Creating a sculpture that stands out on North Nevada Avenue and can withstand triple-digit winds is no simple art assignment.
But Department of Visual and Performing Arts senior Margie Rick is no ordinary artist. The former pre-school teacher is the mother of two UCCS staff members who understands the state’s history and challenges.
Rick responded to a request from Kevin Kratt, developer of the University Village Shopping Center, for sculpture to be displayed at the shopping center. Kratt funds a public sculpture program for UCCS students, providing an opportunity for two student works to be displayed annually. Through the program, University Village Colorado has provided about $35,000 for materials and $100,000 in mounting pedestals, lighting and other expenses, according to Matt Barton, associate professor, Visual and Performing Arts Department.
That’s all Rick needed. She turned the idea of a sculpture of a Colorado Blue Columbine by a Colorado native attending a Colorado university into a series of sketches that were eventually selected from other submissions. Moving from sketches to a 16-foot-tall, 8-foot-diameter sculpture was no simple task. She used her connections as a longtime Colorado Springs resident to find fabricators and welders who turned her idea into 1,000 pounds of powder coated structural steel designed to endure one of the area’s fabled windstorms.
“It will not rust, it will not chip, it will not flake, it will not fade,” Rick said. “All of those parameters were something that I thought extremely important to keep its color and clarity for as long as possible. Kevin (Kratt) says it will be there forever. I told him if it ever needs to be moved call me and I’ll put in my front yard.”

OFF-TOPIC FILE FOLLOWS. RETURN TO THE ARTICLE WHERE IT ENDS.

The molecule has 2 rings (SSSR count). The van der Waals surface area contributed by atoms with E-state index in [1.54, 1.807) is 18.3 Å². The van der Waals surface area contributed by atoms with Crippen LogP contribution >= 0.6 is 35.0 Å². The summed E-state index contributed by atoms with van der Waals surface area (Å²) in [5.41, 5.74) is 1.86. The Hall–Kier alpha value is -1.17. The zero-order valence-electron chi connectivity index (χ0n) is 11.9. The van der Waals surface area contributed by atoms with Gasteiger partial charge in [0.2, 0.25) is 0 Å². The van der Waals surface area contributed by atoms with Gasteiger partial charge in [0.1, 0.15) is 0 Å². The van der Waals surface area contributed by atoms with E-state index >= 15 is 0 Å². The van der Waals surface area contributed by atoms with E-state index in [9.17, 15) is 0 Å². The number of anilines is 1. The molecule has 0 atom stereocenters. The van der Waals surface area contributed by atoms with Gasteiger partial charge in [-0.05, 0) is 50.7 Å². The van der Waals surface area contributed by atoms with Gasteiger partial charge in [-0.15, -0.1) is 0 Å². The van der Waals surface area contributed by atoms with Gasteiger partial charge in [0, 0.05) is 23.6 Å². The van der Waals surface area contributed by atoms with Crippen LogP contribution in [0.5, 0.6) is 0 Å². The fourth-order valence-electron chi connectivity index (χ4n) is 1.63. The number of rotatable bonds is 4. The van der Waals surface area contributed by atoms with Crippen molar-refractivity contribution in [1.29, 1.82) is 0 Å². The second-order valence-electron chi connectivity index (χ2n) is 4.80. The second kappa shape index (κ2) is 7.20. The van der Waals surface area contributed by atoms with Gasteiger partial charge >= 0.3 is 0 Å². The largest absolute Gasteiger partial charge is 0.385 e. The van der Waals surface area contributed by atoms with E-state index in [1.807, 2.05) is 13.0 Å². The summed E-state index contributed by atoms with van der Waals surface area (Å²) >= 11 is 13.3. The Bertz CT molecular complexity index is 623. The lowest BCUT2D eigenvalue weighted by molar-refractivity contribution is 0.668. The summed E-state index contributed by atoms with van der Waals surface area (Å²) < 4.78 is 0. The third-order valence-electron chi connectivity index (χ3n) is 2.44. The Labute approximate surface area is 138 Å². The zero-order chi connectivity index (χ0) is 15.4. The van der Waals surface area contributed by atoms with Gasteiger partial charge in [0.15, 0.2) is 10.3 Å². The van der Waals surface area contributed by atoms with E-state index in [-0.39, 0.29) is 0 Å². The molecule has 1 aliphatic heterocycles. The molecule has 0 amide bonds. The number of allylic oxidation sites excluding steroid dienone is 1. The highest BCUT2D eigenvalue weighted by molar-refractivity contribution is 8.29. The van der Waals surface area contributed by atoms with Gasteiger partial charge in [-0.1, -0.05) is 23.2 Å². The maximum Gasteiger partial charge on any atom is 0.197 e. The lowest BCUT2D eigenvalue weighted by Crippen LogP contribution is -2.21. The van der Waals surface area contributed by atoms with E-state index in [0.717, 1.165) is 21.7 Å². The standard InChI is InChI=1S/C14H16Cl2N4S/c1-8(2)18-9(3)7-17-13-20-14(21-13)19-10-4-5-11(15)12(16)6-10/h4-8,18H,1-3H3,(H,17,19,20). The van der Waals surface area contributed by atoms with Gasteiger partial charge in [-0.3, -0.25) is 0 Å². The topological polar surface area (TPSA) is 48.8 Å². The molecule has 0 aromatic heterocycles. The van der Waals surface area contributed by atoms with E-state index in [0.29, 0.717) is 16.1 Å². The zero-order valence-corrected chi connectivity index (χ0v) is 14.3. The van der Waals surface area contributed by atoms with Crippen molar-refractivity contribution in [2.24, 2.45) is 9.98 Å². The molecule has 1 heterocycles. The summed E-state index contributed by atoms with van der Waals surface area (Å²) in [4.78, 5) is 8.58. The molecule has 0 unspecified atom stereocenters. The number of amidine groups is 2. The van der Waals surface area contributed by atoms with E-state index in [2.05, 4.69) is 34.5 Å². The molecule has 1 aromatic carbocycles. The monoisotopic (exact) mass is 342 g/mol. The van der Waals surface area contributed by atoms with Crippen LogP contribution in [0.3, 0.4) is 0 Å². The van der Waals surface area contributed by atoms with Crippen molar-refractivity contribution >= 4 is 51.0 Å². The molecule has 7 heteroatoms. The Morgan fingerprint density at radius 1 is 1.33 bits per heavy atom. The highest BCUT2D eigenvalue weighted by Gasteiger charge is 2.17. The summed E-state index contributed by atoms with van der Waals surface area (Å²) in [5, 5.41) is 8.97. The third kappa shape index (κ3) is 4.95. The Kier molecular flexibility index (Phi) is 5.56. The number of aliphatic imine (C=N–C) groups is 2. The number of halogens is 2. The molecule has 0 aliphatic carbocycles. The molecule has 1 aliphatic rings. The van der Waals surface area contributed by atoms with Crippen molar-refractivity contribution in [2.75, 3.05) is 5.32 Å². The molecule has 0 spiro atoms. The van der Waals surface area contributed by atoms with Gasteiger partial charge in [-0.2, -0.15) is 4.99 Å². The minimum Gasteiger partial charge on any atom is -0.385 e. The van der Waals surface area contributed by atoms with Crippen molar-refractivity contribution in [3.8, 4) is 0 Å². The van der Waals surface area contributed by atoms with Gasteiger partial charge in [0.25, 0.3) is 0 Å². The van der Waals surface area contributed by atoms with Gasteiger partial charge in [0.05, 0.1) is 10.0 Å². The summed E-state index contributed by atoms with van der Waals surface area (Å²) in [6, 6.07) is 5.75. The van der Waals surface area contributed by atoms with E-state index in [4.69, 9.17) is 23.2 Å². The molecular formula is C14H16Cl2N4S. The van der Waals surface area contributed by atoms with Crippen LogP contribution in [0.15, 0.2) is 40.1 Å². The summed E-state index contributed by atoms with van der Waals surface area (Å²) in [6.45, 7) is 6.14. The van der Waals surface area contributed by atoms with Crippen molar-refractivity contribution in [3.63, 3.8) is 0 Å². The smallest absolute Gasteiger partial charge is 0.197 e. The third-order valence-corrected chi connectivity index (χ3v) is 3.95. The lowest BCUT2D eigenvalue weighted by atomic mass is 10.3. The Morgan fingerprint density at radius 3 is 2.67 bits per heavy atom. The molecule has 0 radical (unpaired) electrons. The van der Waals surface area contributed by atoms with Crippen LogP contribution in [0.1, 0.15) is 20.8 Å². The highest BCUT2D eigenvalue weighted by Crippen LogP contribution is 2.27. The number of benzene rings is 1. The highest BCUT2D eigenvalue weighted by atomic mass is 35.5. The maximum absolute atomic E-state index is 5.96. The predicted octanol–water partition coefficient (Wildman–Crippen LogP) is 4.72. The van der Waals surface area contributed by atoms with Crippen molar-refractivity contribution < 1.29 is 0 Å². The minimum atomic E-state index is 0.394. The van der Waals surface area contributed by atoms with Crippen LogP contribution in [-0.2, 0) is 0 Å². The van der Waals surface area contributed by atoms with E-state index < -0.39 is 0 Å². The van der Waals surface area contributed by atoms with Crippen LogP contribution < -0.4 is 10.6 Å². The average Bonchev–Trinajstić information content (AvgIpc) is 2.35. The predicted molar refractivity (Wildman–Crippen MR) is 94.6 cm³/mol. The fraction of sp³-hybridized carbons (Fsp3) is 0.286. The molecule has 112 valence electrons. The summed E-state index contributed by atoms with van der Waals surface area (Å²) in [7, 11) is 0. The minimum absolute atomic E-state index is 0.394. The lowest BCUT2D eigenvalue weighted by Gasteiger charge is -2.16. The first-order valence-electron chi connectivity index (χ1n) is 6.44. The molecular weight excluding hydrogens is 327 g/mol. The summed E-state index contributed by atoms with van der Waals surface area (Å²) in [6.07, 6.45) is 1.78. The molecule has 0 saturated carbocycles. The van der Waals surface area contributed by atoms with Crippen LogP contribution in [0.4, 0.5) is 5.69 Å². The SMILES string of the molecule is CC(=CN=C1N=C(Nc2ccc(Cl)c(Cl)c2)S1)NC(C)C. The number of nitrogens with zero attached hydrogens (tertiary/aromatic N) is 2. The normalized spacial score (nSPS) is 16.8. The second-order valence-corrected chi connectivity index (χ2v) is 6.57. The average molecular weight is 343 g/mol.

This is Rick’s first public installation but she hopes it won’t be her last. She thinks the Colorado State Capitol could use a giant columbine, for example. But such aspirations don’t drive her. She looks forward to time with family including daughters Nicole Ridenour, head women’s soccer coach, Athletic Department, and Jacqueline Gatlin, assistant director, Student Financial Services, while continuing to work in various art mediums including paint, three-dimensional shapes, found objects and sculpture. The common theme is that of the environment and natural beauty.
“I like that this piece brings color to the area and is something that stands out,” Rick said. “In the winter, it will be a beacon. It’s got perfect spot with Pikes Peak in background. I couldn’t be happier.”
— Photos and video by Jeffrey M Foster